U.S. Ambassador to the European Union Gordon Sondland listens to the closing statement of House Intelligence Committee Chairman Adam Schiff, D-Calif., before the House Intelligence Committee on Capitol Hill in Washington, Wednesday, Nov. 20, 2019, during a public impeachment hearing of President Donald Trump's efforts to tie U.S. aid for Ukraine to investigations of his political opponents. (AP Photo/Andrew Harnik)
Gordon Sondland was named US ambassador to the EU after donating $1m to Donald Trump's inauguration committee © Andrew Harnik/AP

Gordon Sondland, Donald Trump’s ambassador to the EU, testified for nearly seven hours on Wednesday in an explosive public hearing that saw the ambassador directly contradict the US president’s claims that there was no “quid pro quo” with the Ukrainians.

He described a scheme to force the Ukrainians to announce politically beneficial investigations that was known to top US officials including Mike Pence, the vice-president; Mike Pompeo, the secretary of state; and Mick Mulvaney, the acting White House chief of staff.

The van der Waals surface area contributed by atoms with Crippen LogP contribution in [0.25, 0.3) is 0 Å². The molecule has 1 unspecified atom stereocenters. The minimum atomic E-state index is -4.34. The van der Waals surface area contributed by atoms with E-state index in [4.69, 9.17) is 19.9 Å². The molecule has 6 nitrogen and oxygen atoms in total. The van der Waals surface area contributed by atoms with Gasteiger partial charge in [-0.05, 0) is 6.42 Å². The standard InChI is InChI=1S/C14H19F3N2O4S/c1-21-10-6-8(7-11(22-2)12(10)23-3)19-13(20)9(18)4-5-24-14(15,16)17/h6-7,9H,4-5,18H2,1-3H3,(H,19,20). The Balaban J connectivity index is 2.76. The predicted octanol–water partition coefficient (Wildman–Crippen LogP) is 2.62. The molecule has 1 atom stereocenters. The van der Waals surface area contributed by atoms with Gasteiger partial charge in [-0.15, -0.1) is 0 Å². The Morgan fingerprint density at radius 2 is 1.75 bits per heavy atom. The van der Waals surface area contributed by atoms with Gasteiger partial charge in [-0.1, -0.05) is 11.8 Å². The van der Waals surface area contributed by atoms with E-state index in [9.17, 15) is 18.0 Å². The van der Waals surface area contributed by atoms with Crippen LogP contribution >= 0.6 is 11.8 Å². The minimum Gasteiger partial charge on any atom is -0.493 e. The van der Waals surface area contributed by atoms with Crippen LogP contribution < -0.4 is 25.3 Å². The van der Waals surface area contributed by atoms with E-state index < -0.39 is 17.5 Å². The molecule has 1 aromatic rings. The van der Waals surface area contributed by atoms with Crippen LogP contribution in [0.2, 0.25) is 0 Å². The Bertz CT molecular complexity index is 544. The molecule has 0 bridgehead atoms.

Mr Sondland, a hotelier from Oregon who became a diplomat after donating $1m to Mr Trump’s inauguration committee — what he described on Wednesday as “a lot of money” — appeared relaxed throughout much of the bombshell hearing, despite dogged questioning from both Democrats and Republicans and claims by Democrats that his testimony had proved pivotal in building the case against the president.

By the end of the marathon session, Mr Sondland was even cracking jokes. When asked about Mr Trump’s change in tone about their relationship — the US president has gone from calling Mr Sondland a “really good man and a great American” to insisting “I hardly know the gentleman” — Mr Sondland replied: “Easy come, easy go.”

With more witnesses set to testify on Thursday, here are five key takeaways from Wednesday’s hearing.

There was a ‘quid pro quo’